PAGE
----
Danish thrash titans Artillery are playing in Canberra. Tonight.
It’s mad, I know. It’s a conceit that would have been laughed out of court a decade ago by people who considered themselves ‘in the know’. But there we are. The people who brought you Terror Squad in the mid-eighties, when thrash was a dangerous, anti-social entity (thanks, NME), are here, in the Nation’s Capital on a Thursday night. In 2020.
Is this not a cause for celebration?
It is, but first we have to get through the support bands. Often times, this is a real task, but tonight there are no such problems. Both Taliesin and Mattersphere acquit themselves well, very well in respect to the latter name, not to say admirably. If you need a trad metal band to provide the choons for your upcoming family event both will discharge the task admirably; This kind of trad metal is often overlooked in Canberra in favour of heavier, more ‘current’ sounds when support acts are considered, but on the evidence of tonight’s performances no such caution is required with regard to these two acts. All class, all the time, basically…
And then we come to the headliners… I haven’t seen this band live for over thirty years (talking to guitarist Michael Stützer, pre-show in an interview you’ll get to read in full later, neither of us can quite remember where and when) but tonight none of that elapsed time matters as the band smash down the walls of memory and deliver a vital, pulsing set of thrash metal that is as old school as you like yet still possesses the sort of bite expected of acts half of Artillery’s age. This may well be the Face of Fear tour but the band tackle material from all through their career with equal aplomb and ferocity. Vocalist Michael Bastholm Dahl is at the heart of all that is good about this state of affairs; his gargantuan vocals add class to whatever material the band decides to offer up, whether it be the elemental thrash of old faves like Deeds of Darkness or the title track of the last album for which this tour has been named. Likewise, founding guitarist Stützer keeps up a battering tattoo stage left, providing the link to the bands material through the ages and onto the contemporary performance space. This band may well have performed some of Lars Ulrich‘s fave material in days gone by, but they don’t play on that fact in 2020, preferring to let today’s performance speak for itself. Which it does.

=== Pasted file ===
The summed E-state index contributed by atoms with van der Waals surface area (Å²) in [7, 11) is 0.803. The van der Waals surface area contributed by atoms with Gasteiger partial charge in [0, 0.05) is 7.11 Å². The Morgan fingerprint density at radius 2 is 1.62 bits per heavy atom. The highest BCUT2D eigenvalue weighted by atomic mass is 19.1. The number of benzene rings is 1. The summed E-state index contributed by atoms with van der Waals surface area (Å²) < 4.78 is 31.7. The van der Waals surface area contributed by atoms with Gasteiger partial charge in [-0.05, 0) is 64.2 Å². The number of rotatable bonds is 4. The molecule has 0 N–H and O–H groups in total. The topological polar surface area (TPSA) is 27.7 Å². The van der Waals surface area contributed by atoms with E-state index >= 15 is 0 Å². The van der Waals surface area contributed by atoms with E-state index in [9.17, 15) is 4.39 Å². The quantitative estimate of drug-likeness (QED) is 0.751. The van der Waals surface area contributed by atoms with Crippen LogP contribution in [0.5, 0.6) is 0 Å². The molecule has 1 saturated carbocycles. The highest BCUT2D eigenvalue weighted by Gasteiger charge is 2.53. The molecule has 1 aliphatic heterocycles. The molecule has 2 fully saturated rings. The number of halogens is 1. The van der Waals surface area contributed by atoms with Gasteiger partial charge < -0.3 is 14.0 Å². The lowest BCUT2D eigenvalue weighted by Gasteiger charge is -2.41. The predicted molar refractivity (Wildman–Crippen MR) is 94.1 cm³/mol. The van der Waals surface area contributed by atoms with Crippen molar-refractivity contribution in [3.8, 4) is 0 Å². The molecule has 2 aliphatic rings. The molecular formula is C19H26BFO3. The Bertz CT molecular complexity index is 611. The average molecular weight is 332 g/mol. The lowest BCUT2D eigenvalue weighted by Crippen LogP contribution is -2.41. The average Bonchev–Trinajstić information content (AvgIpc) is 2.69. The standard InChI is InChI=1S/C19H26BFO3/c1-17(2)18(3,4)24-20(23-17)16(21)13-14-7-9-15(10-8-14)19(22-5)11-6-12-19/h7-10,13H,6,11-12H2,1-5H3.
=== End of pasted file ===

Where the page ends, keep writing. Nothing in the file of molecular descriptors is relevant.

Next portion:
There are bigger names, yes. There are certainly more celebrated names. Some of them are coming to Australia this year. But few will thrash with the authenticity rustled up by Artillery tonight, so if you count yourself as a fan of ‘the thrash’ you’d best get yourself out and about and in a position to see this band on what’s left of their Aussie tour.
Artillery’s Australian tour continues through till Saturday before heading to New Zealand…